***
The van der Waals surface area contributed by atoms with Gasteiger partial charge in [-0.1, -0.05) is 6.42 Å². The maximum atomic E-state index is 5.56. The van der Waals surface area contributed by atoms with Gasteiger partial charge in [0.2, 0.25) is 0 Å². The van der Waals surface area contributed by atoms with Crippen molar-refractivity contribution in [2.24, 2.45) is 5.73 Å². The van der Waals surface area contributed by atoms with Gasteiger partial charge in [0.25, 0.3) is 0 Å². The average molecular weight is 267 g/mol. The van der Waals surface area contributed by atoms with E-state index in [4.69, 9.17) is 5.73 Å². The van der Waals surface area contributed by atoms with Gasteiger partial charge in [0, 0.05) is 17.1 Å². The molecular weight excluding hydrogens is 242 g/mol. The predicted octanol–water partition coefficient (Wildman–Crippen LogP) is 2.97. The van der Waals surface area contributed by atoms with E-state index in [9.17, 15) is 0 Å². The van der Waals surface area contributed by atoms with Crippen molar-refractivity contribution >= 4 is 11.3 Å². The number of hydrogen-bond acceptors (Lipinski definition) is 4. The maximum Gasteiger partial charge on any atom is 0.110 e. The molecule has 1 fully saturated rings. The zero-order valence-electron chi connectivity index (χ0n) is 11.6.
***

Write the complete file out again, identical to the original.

The van der Waals surface area contributed by atoms with Gasteiger partial charge in [-0.1, -0.05) is 6.42 Å². The maximum atomic E-state index is 5.56. The van der Waals surface area contributed by atoms with Gasteiger partial charge in [0.2, 0.25) is 0 Å². The van der Waals surface area contributed by atoms with Crippen molar-refractivity contribution in [2.24, 2.45) is 5.73 Å². The van der Waals surface area contributed by atoms with Gasteiger partial charge in [0.25, 0.3) is 0 Å². The average molecular weight is 267 g/mol. The van der Waals surface area contributed by atoms with E-state index in [4.69, 9.17) is 5.73 Å². The van der Waals surface area contributed by atoms with Gasteiger partial charge in [0, 0.05) is 17.1 Å². The molecular weight excluding hydrogens is 242 g/mol. The predicted octanol–water partition coefficient (Wildman–Crippen LogP) is 2.97. The van der Waals surface area contributed by atoms with E-state index in [9.17, 15) is 0 Å². The van der Waals surface area contributed by atoms with Crippen molar-refractivity contribution >= 4 is 11.3 Å². The number of hydrogen-bond acceptors (Lipinski definition) is 4. The maximum Gasteiger partial charge on any atom is 0.110 e. The molecule has 1 fully saturated rings. The zero-order valence-electron chi connectivity index (χ0n) is 11.6.